MIGRATION AND CONFLICT, OR EMULATION AND INTERACTION? The Belize Valley during the Middle Preclassic

Nancy Peniche May, Jaime J. Awe, Claire E. Ebert

Research output: Chapter in Book/Report/Conference proceedingChapter


The populations that occupied these early villages practiced maize agriculture and engaged in long-distance interactions at an ever-increasing frequency. The Middle Preclassic period also was characterized by important changes in the local pottery tradition of the Belize Valley, reflecting increasing contact and interaction with other regions of the Maya lowlands. War and other forms of conflict play central roles in theories that explain the development of sociopolitical complexity, in part because they achieve political and ideological objectives. Archaeologists have used settlement pattern data to infer the practice of ancient Maya warfare as well as to investigate strategies and tactics. The identification of profaning or violent termination rituals also has been used by some researchers as evidence for warfare. Changes in the production and distribution of goods, including pottery, also have been used as data to identify and interpret ancient warfare.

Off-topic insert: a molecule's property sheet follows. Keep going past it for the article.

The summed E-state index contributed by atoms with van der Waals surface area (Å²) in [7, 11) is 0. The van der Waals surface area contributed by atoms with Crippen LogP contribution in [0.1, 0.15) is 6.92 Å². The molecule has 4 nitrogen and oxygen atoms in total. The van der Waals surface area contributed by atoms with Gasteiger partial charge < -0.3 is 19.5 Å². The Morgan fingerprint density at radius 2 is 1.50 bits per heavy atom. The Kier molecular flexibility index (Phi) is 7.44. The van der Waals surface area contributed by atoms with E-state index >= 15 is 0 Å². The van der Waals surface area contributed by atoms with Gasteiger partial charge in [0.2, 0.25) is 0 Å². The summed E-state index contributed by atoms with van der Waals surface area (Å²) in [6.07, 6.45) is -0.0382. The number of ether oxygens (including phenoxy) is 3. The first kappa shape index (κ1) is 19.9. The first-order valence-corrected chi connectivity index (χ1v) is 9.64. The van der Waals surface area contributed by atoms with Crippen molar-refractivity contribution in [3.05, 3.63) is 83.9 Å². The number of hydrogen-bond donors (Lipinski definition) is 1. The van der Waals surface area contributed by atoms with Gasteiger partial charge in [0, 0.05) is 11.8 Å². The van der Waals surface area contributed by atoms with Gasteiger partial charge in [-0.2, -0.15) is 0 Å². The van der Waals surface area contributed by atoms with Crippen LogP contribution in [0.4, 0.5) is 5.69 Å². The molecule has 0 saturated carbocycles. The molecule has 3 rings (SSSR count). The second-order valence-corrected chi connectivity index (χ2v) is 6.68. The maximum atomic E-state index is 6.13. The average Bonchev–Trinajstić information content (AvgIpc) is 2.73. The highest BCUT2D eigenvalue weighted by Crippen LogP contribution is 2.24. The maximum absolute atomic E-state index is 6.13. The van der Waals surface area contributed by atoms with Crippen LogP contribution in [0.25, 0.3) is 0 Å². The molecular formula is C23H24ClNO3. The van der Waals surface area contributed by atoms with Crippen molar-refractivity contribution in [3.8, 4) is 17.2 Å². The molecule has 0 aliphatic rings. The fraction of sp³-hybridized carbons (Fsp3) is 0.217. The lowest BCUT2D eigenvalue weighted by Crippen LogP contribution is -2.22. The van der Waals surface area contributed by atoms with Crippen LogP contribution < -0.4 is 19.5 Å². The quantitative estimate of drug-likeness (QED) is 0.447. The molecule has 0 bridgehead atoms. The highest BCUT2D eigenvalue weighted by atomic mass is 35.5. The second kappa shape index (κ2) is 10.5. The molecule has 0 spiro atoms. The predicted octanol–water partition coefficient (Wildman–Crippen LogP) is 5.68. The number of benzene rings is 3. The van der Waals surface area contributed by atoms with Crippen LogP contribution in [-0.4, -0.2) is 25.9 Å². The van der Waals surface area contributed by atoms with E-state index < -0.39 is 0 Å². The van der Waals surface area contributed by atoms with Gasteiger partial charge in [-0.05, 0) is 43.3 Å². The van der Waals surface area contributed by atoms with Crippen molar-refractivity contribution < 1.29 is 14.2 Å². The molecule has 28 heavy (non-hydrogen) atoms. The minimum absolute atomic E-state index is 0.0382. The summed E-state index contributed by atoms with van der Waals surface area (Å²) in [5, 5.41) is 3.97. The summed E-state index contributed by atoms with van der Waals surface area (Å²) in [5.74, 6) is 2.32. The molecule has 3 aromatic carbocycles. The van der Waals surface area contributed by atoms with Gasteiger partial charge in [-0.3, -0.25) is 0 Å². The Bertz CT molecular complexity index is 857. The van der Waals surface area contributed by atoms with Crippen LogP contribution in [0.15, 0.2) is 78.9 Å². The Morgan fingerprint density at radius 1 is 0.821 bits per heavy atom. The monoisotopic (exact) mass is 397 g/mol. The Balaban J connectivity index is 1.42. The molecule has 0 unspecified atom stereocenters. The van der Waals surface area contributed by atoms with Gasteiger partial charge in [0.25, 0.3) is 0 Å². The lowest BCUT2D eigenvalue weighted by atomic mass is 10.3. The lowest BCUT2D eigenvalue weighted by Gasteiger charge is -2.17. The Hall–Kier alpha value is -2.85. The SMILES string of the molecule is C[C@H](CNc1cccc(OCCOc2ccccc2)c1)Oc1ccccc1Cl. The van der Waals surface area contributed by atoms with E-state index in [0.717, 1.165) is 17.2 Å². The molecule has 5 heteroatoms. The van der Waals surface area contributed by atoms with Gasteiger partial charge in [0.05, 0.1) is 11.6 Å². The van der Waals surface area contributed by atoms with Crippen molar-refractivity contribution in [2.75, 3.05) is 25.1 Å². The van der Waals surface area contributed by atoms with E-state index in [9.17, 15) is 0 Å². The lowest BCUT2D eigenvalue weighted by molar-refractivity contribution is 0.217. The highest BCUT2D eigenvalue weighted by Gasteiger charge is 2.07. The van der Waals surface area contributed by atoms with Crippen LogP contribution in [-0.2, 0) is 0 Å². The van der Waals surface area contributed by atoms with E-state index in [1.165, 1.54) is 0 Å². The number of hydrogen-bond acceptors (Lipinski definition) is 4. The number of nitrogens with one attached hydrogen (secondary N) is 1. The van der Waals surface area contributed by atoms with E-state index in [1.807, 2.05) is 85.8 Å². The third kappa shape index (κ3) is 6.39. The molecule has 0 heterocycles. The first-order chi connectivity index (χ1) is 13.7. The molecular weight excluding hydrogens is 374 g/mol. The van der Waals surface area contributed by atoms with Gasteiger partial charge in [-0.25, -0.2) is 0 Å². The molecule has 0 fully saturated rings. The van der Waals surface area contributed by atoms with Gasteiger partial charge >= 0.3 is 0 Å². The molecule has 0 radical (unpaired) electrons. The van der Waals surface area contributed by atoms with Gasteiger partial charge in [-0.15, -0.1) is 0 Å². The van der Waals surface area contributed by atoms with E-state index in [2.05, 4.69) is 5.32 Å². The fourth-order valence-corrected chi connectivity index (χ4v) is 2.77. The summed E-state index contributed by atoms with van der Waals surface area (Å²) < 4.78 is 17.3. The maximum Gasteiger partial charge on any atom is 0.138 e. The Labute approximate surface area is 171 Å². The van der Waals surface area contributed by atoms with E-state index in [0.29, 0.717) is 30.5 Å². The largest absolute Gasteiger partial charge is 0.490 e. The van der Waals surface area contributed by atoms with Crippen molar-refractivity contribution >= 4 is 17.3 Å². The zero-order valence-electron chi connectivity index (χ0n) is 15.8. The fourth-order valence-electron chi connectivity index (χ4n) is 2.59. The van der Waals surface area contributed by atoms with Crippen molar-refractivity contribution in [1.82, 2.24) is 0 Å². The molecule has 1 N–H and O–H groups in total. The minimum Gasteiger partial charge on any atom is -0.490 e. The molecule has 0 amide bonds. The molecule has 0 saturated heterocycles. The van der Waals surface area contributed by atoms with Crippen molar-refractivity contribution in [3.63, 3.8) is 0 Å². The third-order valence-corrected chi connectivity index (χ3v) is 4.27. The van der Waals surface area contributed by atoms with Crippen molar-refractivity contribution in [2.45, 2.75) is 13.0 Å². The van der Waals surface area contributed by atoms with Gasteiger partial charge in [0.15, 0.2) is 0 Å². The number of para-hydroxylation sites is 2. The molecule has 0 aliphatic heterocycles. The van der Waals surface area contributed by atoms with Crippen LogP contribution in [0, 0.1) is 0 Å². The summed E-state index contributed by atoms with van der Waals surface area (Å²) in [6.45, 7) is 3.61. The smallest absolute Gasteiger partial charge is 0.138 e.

Original languageEnglish (US)
Title of host publication3, 000 Years of War and Peace in the Maya Lowlands
Subtitle of host publicationIdentity, Politics, and Violence
PublisherTaylor and Francis
Number of pages31
ISBN (Electronic)9781351267991
ISBN (Print)9781138577046
StatePublished - Jan 1 2022

ASJC Scopus subject areas

  • General Social Sciences
  • General Arts and Humanities


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